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Orsay can you see …

I tried a new schedule today – working and errands during the day, museum in the evening. Try the Musee d’Orsay at six p.m. on Thursdays, a friend had advised me, as it’s the only night the museum stays open late and all the tourists eat at six. I got there at ten to six, and though there was a boisterous clump of Italian schoolchildren ahead of me in the line, we got in fast. When I left at 8 p.m., two star-studded hours later, there was a long line-up outside, even at that hour. So, there’s a Valuable Tip for your next trip to Paris. 

Even if there were no paintings, Orsay would be worth the visit just for the building alone – that cathedral-like massive inner space with vaulted, decorated ceiling and spectacular gold clock. But of course there ARE paintings, just a few. I went straight to the top, the Impressionists and post-Impressionists, and breathed a sigh of pleasure and recognition as I started the tour – Cezanne, Van Gogh, Monet, Manet, Degas, Fantin-Latour, Renoir, Gaugin, Seurat, Bonnard – many of their greatest works that I studied in school as a child.  And others, previously unknown – a tiny Manet canvas of one asparagus stalk – just beautiful. A Monet of a  young boy almost hidden among tall plants in a dark apartment. Still lifes that make you want to always arrange your fruit so it’s spilling onto the table. The almost menacing intensity of Van Gogh, the sweet pinks and blues of Monet, the wondrous calm of Cezanne. 
It’s helpful that they all painted both themselves and each other, so we can put faces to the work. There’s a portrait of the painter Berthe Morissot by Manet – who knew she was very beautiful? And in a group portrait by Fantin-Latour, there’s Rimbaud the poet, his hair wild, looking about twelve years old. The artists are usually portrayed dressed in dignified suits, with big beards – not the wild starving-in-a-garret painters of Paris that we imagine.
After an hour gorging myself on the top floor, I went down to the ground, saving the middle floors for another day. Another wander round, with lots of sitting to watch the crowd as well as the canvases and sculptures.  But after an hour and a half, I find I can’t take much more in, try as I might, and I did try. Emerged into a stunning Paris dusk, the fading sun gleaming on the Louvre across the river, and walked along the Quais to Boul’ Mich’ to get my bus home, gazing into the windows of very exclusive shops, including one that sells only antiquities from the Middle Ages. I was thrilled to see two Paris flics – police – huddled over a street map. I guess they, too, have to figure out where they are.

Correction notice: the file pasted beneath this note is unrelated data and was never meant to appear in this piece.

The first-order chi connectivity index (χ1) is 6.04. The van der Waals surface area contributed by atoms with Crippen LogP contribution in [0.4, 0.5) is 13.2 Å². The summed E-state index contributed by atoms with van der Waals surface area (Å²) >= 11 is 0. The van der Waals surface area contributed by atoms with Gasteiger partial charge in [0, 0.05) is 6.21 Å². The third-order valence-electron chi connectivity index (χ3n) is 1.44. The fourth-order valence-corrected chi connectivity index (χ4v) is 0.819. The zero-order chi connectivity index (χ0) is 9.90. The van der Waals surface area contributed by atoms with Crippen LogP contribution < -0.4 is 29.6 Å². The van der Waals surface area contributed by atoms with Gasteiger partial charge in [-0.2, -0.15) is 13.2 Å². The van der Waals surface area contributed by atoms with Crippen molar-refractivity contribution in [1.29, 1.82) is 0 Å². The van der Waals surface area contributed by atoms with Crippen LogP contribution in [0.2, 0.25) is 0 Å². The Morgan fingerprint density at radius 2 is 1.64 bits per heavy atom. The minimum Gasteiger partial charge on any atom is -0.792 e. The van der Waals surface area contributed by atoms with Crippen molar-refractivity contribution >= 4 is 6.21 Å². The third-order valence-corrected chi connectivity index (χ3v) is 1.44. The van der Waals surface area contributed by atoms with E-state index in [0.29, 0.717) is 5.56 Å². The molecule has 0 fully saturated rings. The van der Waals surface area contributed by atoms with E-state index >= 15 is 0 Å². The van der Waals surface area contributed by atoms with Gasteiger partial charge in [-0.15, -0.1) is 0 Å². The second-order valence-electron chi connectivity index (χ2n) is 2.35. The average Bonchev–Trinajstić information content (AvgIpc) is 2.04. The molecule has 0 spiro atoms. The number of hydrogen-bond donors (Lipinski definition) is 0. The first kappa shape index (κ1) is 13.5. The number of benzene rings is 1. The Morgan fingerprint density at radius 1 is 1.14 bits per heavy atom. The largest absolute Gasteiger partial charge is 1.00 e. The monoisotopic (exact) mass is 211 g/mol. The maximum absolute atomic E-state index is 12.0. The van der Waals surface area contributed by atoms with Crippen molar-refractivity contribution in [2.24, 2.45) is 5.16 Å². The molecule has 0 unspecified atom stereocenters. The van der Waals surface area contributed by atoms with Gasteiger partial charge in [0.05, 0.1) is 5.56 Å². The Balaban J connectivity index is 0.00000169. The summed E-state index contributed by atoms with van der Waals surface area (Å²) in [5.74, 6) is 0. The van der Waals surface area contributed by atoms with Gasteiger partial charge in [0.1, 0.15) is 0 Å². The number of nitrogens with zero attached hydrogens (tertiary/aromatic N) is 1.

Stopped at the nearest grocery store on the way home to buy two necessities, milk and wine. There was an entire wall of selection, ranging in price from 3 euros to 25. So I bought a bottle of 4 euro Bordeaux to have with dinner. It smells a little bit of socks, but it’s drinkable. 
I raise a glass of wine, my friends – to artists, who have so enriched our world. 



2 Responses to “Orsay can you see …”

  1. Carolyn says:

    I’m jumping into the breach for Bruce. I’m his sister-in-law Carolyn. You know Karen, mother of Angus. I am wife of brother Stan.

    I find your blogs too short! I could read them forever. I love the feminine perspective. I have turned my friend Roberta onto them in hopes she will go to Paris. Stan and I have not done a lot of traveling but have been to Paris and Provence and fell in love with them. I would like to go for all our trips–another way of “settling in”. Unfortunately, one of our sons has moved to Sweden so we will have to go there. Paris will have to be enroute.

    The reason I am brave enough to enter the world of blogging–which Stan says is akin to drugs– is your description of going to the top floor of the Orsay. We went there with one-half hour to spare during the strike of ’07. We were looking for Degas’ “Little Ballerina” which we had seen and heard about on a CBC TV series called The Impressionists (what a wonderful series and we were wondering if it was related to the series you mentioned about writers in Paris). We ran, as only 60 somethings can, from the top of the museum to the bottom with no luck. We asked about the little statue at the bottom and they said she was at the top so we will have to wait until next time.

    I am thoroughly enjoying your blog and looked to see if you did one during your trip to India. Looking forward to a book!

  2. beth says:

    Carolyn, thank you so much! Several friends have also written to say they don’t find the posts too long – so Bruce, who is so often right, may be out-voted on this occasion.

    The ballerina is in a glass case in the centre of the Toulouse-Lautrec room. I loved, yesterday, seeing his obvious pleasure in women and girls – not, like Renoir, the more obvious bits, but their hair, their legs, their necks. Really lovely.

    I do hope you come back to visit her and the magnificence all around her.

    And yes, I love blogging. I kept a journal of our India trip and tried to sell several articles afterwards, including one about Bruce, Chris and I riding camels in the desert, but found no buyers. So all that material is just sitting there, whereas here, as my adventure unfolds, it’s out in the world. I’m glad you’re enjoying it along with me.


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About Beth

I began keeping a journal at the age of nine. Nearly fifty years later, I started this online journal, sharing reflections, reviews, updates, and the occasional secret.

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